What to do if you’re a victim:
• If you think your bank details have been compromised or if you believe you have been defrauded contact your bank immediately.
• Stop all communication with the ‘agency’ but make a note of their details and report it to Action Fraud.
• Warn the operators of the job website you used that their site is being used by fraudsters.
• If you have been affected by this, or any other type of fraud, report it to Action Fraud by visiting www.actionfraud.police.uk or by calling 0300 123 2040.
Received 7 November 2017 – Phantom Debt Collectors and Bailiffs Fraud Alert
Action Fraud has recently experienced an increase in the number of calls to members of the public by bogus bailiffs requesting payments for a “phantom” debt. The fraud involves being cold-called by someone purporting to be a bailiff working on behalf of a court, attempting to recover funds for a non-existent debt.
The caller will request payment by means of bank transfer and if this is refused, will threaten to visit the premises to recover the debt that is owed. A range of different businesses and individuals are being targeted.
Though this type of fraud can occur throughout the UK, Action Fraud has noted that a significant level of reports are being made from those in the Yorkshire area.
Tips for staying safe:
• Confirm what the debt is regarding; bailiffs are only used to recover certain debts such as council tax, child support and compensation orders. Bailiffs are not used to recover debts relating to private advertisement; these would be collected by debt collectors. Debt collectors do not have the same legal powers as bailiffs and will not have special court authorisation to act. For more details regarding this, please look at the Citizens Advice website.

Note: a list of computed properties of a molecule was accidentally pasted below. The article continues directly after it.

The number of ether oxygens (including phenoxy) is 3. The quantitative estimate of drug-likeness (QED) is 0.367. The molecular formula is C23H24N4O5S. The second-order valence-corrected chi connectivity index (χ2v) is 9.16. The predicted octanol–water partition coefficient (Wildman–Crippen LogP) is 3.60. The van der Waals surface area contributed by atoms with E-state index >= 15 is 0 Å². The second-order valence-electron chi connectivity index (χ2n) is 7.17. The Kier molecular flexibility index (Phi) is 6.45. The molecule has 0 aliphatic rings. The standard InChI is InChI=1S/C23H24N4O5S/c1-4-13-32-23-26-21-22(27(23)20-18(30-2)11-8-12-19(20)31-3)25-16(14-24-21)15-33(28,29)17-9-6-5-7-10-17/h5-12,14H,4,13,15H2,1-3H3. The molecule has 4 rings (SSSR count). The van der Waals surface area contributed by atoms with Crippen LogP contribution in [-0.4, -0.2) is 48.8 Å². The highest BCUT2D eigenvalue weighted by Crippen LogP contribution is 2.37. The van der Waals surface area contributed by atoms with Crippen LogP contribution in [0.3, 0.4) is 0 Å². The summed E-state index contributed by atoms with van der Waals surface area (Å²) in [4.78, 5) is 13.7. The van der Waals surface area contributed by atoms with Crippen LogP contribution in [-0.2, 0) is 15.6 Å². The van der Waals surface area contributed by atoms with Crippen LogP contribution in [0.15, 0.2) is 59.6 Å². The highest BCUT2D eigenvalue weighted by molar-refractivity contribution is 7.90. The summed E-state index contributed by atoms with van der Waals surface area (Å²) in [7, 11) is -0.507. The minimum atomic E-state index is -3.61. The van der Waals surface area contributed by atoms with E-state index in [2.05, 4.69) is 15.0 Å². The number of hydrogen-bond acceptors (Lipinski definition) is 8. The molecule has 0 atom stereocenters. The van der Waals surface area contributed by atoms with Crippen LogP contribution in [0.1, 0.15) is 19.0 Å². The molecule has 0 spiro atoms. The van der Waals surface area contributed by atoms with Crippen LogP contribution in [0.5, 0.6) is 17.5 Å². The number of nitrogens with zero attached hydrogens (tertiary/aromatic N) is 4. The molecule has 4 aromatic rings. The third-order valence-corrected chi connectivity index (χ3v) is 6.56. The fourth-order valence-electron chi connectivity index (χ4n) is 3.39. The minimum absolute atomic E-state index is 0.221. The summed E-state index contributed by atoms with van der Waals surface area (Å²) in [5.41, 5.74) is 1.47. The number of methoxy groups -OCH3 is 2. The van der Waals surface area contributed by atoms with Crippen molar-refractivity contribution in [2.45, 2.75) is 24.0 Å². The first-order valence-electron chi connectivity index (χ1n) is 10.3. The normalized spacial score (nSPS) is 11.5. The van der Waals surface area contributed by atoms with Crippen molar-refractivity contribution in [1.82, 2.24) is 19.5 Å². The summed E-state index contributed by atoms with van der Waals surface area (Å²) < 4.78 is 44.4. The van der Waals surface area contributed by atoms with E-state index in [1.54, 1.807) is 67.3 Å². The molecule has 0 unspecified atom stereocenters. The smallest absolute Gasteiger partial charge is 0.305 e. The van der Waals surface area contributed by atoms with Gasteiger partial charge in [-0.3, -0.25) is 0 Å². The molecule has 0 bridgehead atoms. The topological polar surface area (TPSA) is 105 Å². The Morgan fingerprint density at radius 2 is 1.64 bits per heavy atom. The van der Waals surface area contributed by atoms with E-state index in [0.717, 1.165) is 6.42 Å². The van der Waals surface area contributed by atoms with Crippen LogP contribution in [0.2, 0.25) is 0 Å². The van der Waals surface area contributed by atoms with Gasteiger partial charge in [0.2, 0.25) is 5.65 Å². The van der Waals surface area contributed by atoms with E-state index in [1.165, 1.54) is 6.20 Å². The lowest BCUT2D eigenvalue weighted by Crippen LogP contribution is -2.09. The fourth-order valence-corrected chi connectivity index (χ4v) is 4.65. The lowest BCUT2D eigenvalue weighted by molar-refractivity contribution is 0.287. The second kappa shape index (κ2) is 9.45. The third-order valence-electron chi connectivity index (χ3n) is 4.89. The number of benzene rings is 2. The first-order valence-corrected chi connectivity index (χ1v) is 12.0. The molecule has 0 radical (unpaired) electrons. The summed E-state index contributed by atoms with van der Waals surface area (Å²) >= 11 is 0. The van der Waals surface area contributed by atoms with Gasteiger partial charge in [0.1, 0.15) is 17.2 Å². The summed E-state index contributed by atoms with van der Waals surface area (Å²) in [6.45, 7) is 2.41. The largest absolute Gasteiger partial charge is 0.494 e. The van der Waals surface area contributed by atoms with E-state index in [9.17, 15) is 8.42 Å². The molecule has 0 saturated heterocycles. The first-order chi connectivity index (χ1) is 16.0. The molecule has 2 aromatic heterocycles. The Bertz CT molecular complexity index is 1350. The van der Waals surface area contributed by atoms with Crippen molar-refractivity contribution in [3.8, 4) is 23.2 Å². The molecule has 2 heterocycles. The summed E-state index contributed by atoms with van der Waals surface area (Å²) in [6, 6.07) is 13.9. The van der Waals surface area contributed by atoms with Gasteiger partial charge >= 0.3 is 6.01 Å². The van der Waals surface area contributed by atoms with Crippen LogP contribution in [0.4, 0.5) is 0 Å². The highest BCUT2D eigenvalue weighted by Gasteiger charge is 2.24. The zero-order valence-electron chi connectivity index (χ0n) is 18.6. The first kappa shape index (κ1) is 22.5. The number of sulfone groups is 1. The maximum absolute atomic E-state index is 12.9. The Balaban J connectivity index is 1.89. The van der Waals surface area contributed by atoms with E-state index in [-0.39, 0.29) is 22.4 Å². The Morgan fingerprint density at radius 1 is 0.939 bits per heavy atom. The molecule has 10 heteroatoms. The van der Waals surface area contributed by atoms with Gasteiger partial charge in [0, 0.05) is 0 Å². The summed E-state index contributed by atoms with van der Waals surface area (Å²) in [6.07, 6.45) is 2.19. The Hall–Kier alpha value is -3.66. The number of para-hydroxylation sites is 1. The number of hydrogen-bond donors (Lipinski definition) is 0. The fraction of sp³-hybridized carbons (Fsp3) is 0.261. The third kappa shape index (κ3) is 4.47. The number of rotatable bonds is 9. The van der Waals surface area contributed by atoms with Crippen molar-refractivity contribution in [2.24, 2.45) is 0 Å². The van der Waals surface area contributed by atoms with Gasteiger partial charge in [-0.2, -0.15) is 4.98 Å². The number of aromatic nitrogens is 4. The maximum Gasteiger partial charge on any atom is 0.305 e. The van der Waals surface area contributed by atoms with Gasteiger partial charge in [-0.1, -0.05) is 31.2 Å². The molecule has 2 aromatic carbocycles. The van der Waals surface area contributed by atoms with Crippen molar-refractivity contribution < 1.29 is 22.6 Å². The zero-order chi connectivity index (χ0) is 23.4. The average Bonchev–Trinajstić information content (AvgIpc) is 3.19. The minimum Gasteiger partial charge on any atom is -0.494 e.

• If you work for a business and receive a call or visit from bailiffs or debt collectors, be sure to speak with your manager or business owner first. Never pay the debts yourself on behalf of the business you work for; some fraudsters have suggested employees do this whilst talking with them, suggesting they can then be reimbursed by their employer, when in reality the debt is non-existent.
• Double check with the court or originating company to confirm whether the call is legitimate; if you use a landline make sure you hear the dialling tone prior to dialling as the caller could still be on the line and you could potentially speak to the fraudster(s) to confirm the non-existent debt. Also be sure to independently search for a telephone number to call and clarify; never use a number provided by the caller without carrying out your own research.
• Request details of the debt in writing to confirm its legitimacy.
• Do not feel rushed or intimidated to make a decision based on a phone call.
• You can report suspicious calls like these to Action Fraud by visiting www.actionfaud.police.uk or by calling 0300 123 2040.
Received 23 October 2017 – Modelling Jobs Advanced Fee Fraud Alert
The National Fraud Intelligence Bureau (NFIB) and Action Fraud have recently noticed that Fraudsters have been setting up fake adverts on social media (including Facebook, Instagram and WhatsApp) and job browsing websites to dupe people into believing they are recruiting for prospective models.
Once victims show interest in the job, the fraudsters contact potential victims on the false promise of a modelling career and subsequently advise the victims to come in for a test shoot.
The fraud can then potentially be carried out in two ways;
Firstly, the fraudsters can pressurise the victims in sending an upfront fee to book a slot for the test shoot. Once they have received the upfront fee, the victim will never hear from the fraudsters again.